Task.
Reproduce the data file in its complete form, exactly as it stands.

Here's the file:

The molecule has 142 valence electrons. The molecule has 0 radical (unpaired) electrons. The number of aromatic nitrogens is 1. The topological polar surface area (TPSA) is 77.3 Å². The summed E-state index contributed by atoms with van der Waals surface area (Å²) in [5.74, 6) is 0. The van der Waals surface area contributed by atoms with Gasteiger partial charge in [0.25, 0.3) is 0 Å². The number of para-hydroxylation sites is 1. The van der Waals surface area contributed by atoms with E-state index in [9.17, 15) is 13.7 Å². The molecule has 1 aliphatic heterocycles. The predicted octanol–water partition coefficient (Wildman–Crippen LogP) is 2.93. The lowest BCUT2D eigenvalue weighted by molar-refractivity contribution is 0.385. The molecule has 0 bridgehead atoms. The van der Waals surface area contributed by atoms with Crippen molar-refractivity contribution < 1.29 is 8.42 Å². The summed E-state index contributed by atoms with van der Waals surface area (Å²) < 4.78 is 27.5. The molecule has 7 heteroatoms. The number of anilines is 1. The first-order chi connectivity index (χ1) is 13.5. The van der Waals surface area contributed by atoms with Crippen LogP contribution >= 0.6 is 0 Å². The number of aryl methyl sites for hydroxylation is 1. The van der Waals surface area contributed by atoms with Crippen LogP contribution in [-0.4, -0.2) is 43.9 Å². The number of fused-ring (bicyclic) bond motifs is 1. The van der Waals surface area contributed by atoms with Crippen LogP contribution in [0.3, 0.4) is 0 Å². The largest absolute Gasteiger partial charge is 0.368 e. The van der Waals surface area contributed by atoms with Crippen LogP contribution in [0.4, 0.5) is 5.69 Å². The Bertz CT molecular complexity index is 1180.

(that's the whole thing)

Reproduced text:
The molecule has 142 valence electrons. The molecule has 0 radical (unpaired) electrons. The number of aromatic nitrogens is 1. The topological polar surface area (TPSA) is 77.3 Å². The summed E-state index contributed by atoms with van der Waals surface area (Å²) in [5.74, 6) is 0. The van der Waals surface area contributed by atoms with Gasteiger partial charge in [0.25, 0.3) is 0 Å². The number of para-hydroxylation sites is 1. The van der Waals surface area contributed by atoms with E-state index in [9.17, 15) is 13.7 Å². The molecule has 1 aliphatic heterocycles. The predicted octanol–water partition coefficient (Wildman–Crippen LogP) is 2.93. The lowest BCUT2D eigenvalue weighted by molar-refractivity contribution is 0.385. The molecule has 0 bridgehead atoms. The van der Waals surface area contributed by atoms with Crippen molar-refractivity contribution < 1.29 is 8.42 Å². The summed E-state index contributed by atoms with van der Waals surface area (Å²) < 4.78 is 27.5. The molecule has 7 heteroatoms. The number of anilines is 1. The first-order chi connectivity index (χ1) is 13.5. The van der Waals surface area contributed by atoms with Crippen LogP contribution >= 0.6 is 0 Å². The number of aryl methyl sites for hydroxylation is 1. The van der Waals surface area contributed by atoms with Crippen LogP contribution in [-0.4, -0.2) is 43.9 Å². The number of fused-ring (bicyclic) bond motifs is 1. The van der Waals surface area contributed by atoms with Crippen LogP contribution in [0.3, 0.4) is 0 Å². The largest absolute Gasteiger partial charge is 0.368 e. The van der Waals surface area contributed by atoms with Crippen LogP contribution in [0.4, 0.5) is 5.69 Å². The Bertz CT molecular complexity index is 1180.